McCarron Begins Last Tide Spring

There are 24 ribs in the human body, 12 on each side. Four of those (two on each side) are not connected to the sternum. They are called floaters. Alabama quarterback AJ McCarron could tell you about having floaters that sometimes seemed to be on a cruise while he was trying to play football. His ribs were popping out of place.



When Alabama started spring practice Saturday, it did so with a quarterback who has led the Crimson Tide to back-to-back national championships. Upcoming senior A.J. McCarron is looking forward to it.

Although it has been only a bit over two months since the Crimson Tide defeated Notre Dame, 42-14, to win the BCS National Championship, McCarron said the time off had been good. "It helps getting a break," he said.

Although McCarron tried to downplay his injury situation, he had an interesting development during the 2012 season.

"Three ribs kept popping out of place," he said. "We put two back in, but my top one up there just kept coming in and out. It would just pop in and out when I'd throw.

"It was just a lot of rehab. I have to give thanks to my training staff. They are excellent."

McCarron said, "It was painful, but everybody plays through injuries. That's part of being in the SEC. Week in and week out, you're going to get beat up. Everybody plays through them. It's just a normal injury."

Well, some would question whether ribs popping out is a "normal" injury.

" I mean, you're just going to get hit weird sometimes," McCarron explained. "I didn't even get hit bad. I just landed weird. It was almost the same type of scenario that happened the year before, when I fell forward on a run against Arkansas and dislocated my shoulder. So I just fell awkward. Sometimes, that's just how it goes."

McCarron, 6-4, 210, has spent time in the weight room to add mass and muscle. "I've been working hard," he said. "I had a really good off-season.

"I'm stronger. It's kind of hard to gain weight when we're running so much (although he admitted he spent more time in the weight room than running), but I'm definitely a lot stronger."

Want proof? In the off-season he had a 600-pound squat. "When I got here, I probably couldn't squat 225," McCarron said. "To do 600 with Coach (Scott) Cochran shows what kind of strength coach he is and how much he's helped me in the weight room. He's made me work hard and it has paid off."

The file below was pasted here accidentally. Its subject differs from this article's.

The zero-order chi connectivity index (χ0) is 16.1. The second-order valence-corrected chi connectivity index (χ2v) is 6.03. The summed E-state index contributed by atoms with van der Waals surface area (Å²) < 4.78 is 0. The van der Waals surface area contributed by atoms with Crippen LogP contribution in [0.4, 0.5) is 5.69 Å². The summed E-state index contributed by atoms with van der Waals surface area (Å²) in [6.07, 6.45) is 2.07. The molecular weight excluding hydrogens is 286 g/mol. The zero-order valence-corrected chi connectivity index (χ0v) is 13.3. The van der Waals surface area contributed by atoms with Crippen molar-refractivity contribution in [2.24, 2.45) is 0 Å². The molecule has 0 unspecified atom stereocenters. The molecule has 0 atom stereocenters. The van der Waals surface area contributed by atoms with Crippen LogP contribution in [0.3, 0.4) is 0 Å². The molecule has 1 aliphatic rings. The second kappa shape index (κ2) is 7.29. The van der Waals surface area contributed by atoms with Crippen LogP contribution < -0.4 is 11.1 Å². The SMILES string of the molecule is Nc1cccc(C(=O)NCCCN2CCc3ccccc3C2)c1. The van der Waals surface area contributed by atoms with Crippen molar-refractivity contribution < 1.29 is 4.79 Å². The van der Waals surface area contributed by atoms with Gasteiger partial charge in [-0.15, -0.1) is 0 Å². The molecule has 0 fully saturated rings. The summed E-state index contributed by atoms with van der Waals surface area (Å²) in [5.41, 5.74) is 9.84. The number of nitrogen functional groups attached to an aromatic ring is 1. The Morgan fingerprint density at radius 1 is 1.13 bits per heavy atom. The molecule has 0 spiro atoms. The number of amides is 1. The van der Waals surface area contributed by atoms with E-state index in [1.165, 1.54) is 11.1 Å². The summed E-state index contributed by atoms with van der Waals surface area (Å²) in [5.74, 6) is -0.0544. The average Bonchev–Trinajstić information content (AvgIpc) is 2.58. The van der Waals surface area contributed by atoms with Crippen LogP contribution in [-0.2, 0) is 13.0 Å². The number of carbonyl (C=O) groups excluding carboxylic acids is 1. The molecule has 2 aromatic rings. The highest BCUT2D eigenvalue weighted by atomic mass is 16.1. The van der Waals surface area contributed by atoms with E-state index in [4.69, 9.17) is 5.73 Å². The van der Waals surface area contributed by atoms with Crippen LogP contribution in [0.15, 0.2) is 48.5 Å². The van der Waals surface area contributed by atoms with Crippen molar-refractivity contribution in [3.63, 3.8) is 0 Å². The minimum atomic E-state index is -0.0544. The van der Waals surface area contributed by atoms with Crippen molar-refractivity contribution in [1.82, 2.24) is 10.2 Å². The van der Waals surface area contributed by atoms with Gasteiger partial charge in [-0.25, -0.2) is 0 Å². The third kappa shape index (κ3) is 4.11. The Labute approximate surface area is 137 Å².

McCarron is coming off an excellent year. Although Alabama had a pair of 1,000-yard rushers in Eddie Lacy (now headed to the NFL) and T.J. Yeldon (back for his sophomore season), McCarron had an exceptional pass efficiency rating of 175.28 as he completed 211 of 314 pass attempts (67.2 per cent) for 2,933 yards and 30 touchdowns with only three interceptions.

He admits that he feels old. "I feel like I've been here 15 years," he said.

Behind him are a half dozen or so quarterbacks and they will be trying to learn from McCarron.

"It's fun to sit back and watch the younger guys compete, watch them grow," McCarron said.

He has gone through that process himself, watching his predecessor Greg McElroy. McCarron said, "Even if Greg didn't teach me everything, I still tried to watch everything and how he did it."

McCarron pointed out that "You still have to worry about your own job, so you can't be teaching the whoe time." He also noted that he and the other quarterbacks, particularly three newcomers this spring (Cooper Bateman, Parker McLeod, and Luke Del Rio), haven't been around each other much.

Crimson Tide Coach Nick Saban said that McCarron can do a lot to help young quarterbacks "with their development by spending a little time with them in terms of understanding. Any time you've been through something and you have experience learning and growing with something, you can benefit somebody else who's trying to learn and grow through it based on the experience that you have."

McCarron said he doesn't set individual goals. "I'm here to win," he said. "I want to win as a team. I want to win national championships. I just go out every day and try to play to the best of my ability, do my job, do what coach asks me to do."

Part of that job is being a leader, Saban said. "AJ's leadership is critical to our team," said the coach. "AJ has the capabilities of being a good leader and he has to assert himself as that and impact and affect other peope by the example that he sets. I think the players like AJ, I think they respect AJ, and I think the more he does things the right way, the more he's going to be able to affect other people. He's always done a good job of that and I've been pleased with that in the past. I can't see any reason why it wouldn't be a real positive for him in the future."

Alabama continues spring practice with workouts Monday, Wednesday, and Friday before The University's spring break. Practices resume April 1 and conclude with the A-Day Game April 20.

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